Watch: UK recovery 'fading' new lockdown rules imposed
The UK’s economic recovery has shown “signs of fading” in the past month even before the announcement of new coronavirus restrictions, according to a closely watched business survey.
Flash estimates for the purchasing managers’ index (PMI) survey for Britain’s manufacturing and services sectors — a bellwether survey on the state of the UK economy — showed activity losing momentum in September.
The number of firms reporting growth in activity came in at a three-month low, though it still remained firmly in positive territory. The headline composite figure for factories and services came in at 55.7, compared to 59.1 in August, on an index where 0 means every firm reports decline and 100 marks growth for all firms.
“The UK economy lost some of its bounce in September, as the initial rebound from Covid-19 lockdowns showed signs of fading,” said Chris Williamson, chief business economist at IHS Markit, which compiled the data.
“It was not surprising to see that the slowdown was especially acute in services, where the restaurant sector in particular saw demand fall sharply as the Eat Out to Help Out scheme was withdrawn.
“Demand for other consumer-facing services also stalled as companies struggled amid new measures introduced to fight rising infection rates and consumers often remained reluctant to spend.”
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Duncan Brock, group director at the Chartered Institute of Procurement & Supply (CIPS), which co-releases the figures with IHS Markit, added: “The effects of COVID restrictions continued to suffocate the UK economy this month as some of the recent gains in the manufacturing and services sectors were lost, and supply chains continued to suffer bouts of instability with stock shortages and longer delivery times.”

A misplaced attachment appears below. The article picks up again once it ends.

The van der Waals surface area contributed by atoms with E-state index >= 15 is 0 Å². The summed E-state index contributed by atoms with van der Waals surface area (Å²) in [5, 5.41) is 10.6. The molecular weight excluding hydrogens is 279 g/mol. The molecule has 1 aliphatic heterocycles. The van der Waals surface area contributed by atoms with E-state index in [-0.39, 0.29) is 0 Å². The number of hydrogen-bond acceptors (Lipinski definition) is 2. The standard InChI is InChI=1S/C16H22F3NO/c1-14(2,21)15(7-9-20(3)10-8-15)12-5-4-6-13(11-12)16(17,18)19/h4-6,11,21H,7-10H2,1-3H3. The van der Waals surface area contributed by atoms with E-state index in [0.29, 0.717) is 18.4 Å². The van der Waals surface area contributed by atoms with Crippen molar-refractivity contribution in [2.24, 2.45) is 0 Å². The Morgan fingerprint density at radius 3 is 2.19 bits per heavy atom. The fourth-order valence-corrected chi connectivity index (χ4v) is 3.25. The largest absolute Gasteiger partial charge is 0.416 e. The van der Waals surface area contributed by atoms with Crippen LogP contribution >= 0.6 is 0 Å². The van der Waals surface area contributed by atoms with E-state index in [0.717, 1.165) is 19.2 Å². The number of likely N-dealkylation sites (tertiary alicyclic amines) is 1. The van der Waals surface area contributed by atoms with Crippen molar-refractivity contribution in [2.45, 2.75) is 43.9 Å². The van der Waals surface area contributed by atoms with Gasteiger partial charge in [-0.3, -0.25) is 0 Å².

It comes a day after UK business chiefs warned new coronavirus restrictions were a “potentially fatal blow” for many of Britain’s pubs, bars, cafes, restaurants and city centre firms.
UK prime minister Boris Johnson faced a barrage of warnings over the threat to firms, jobs and recovery on Tuesday after he unveiled measures for England including encouraging home-working again and a 10pm shutdown for hospitality venues.
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Johnson also told parliament new restrictions could last “perhaps six months” as Britain struggles to contain the resurgent virus through other measures.
Six months would come as a “shock” to many firms, said the Confederation of British Industry’s (CBI) director-general Carolyn Fairbairn. She acknowledging government action to curb rising cases was necessary but saying it would come at a “serious price.”
Fairbairn called for a new job protection scheme to replace the furlough programme which ends in October, and permission for firms to defer VAT payments. Testing must also improve to get people back to work and restore confidence, she added.